Without any close competition, Stephen Chow’s Kung Fu Hustle has a lock on the title of the year’s most exuberantly imaginative and dazzlingly entertaining film to date. Filled with eye-popping martial arts stunts, outlandish-unto-surreal comedy and constant visual inventiveness, this Hong Kong import is bound to make many Americans reflect on how seldom Hollywood turns out a movie so packed with breathless fun and breathtaking surprises from beginning to end. The Sony Classics release could prove historic, too. If it works with U.S. audiences, it will be the first real Hong Kong film of the present era to gain a significant foothold stateside. Indeed, for fans of Hong Kong cinema–a parallel universe as fascinating as any pop-art precinct in the world–the past decade has presented the rueful spectacle of one foreign interloper after another borrowing (aka ripping off) Hong Kong action tropes and taking home the gold while the plundered originals remain confined to the lower shelves of our skankier video stores.

If it wasn’t Taiwan-born New Yorker Ang Lee swooping in to cop the aerial balletics of Crouching Tiger, Hidden Dragon, it was mainland China’s Zhang Yimou refashioning his career in an action mold with Hero and House of Flying Daggers. From our side of the Pacific Rim, we saw Quentin Tarantino and the Wachowski brothers helping themselves to various Hong Kong chopsocky moves and master craftsmen in Kill Bill and the Matrix films respectively. (The only wonder is that we were spared get-in-shape-with-kung-fu exercise videos starring Uma Thurman and Keanu Reeves.)

Considering how financially successful all of the aforementioned movies were in the United States, one might well wonder why the Hong Kong movies they aped never made it into American theaters. Ask a U.S. distributor that question and you’d probably get an answer aswirl with circular logic, such as “audiences don’t want to see Hong Kong movies because Hong Kong movies have never proved their appeal to audiences.” The plain fact, though, is that current U.S. indie distributors have never given Hong Kong movies a real chance (Miramax famously botched a launch of Chow’s Shaolin Soccer a couple of years ago), presumably because they see themselves as serving an art house constituency that’s averse to pulp genres like action-comedy and kung fu.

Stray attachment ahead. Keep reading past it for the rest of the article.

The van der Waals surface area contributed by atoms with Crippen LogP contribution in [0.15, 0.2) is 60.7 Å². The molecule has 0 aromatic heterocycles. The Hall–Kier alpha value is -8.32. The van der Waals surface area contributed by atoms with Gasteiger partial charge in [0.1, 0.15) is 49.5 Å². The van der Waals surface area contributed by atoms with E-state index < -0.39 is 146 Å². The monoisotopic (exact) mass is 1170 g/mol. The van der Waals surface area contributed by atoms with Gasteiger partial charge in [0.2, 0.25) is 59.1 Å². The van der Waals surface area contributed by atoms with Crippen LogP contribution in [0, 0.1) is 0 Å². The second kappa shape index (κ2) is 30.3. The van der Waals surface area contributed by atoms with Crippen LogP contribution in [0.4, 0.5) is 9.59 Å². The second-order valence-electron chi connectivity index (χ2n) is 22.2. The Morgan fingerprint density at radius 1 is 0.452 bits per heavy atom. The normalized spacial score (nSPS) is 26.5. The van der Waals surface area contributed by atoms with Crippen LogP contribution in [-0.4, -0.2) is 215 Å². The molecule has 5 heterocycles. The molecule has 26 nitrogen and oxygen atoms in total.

No wonder Tarantino venerates and makes frequent reference to the cinematic context of the early ’70s. Back then there was no rigid, Manichean separation between “popular” and “art house.” You’d open the cinematic menu and find Superfly alongside The Godfather, spaghetti westerns jostling the latest Antonioni, upscale porn like The Devil in Miss Jones spliced next to Billy Jack or Willard or The Long Goodbye. In this deliciously eclectic setting it made perfect sense that an earlier generation of Hong Kong kung fu movies (including a handful built around American-gone-Asian superstar Bruce Lee) were not only welcomed but, for a brief moment, celebrated.

More recently, when the tastes of art house audiences are presumed to be more prim, homogenous and “serious,” it’s perhaps understandable that it would take a rather ponderous and self-consciously arty exercise like Crouching Tiger to breach the de facto blockade against anything resembling a classic kung fu film. And maybe Western fans of Hong Kong cinema should be grateful for Lee’s mini-breakthrough, as for those of Tarantino, Zhang and the Wachowskis.

Yet these ersatz Hong Kong films also leave something to be desired, because, for all their expensive martial-arts savvy, compared to the real thing they often feel heavy, portentous, armored in mannerism. What they miss is the spiritedness of Hong Kong films, their air of slapdash abandon, giddy jocularity and endless effervescence–a winking, footloose aesthetic that verges toward the metaphysical.

Thankfully, Kung Fu Hustle has enough of those qualities to be considered typical. Yet it is also exceptional–deliberately so. Apparently Chow, a 42-year-old Asian superstar as performer, writer and director, saw Shaolin Soccer tank in the United States after becoming a huge hit in Europe, and decided to up the ante with his next stab at an international crossover hit. So he raised the kind of budget that would allow him access to top-of-the-line computer generated effects (CGI) and the time required to employ them. Kung Fu Hustle thus is the most high-tech of Hong Kong films, a Matrix-era CGI fiesta.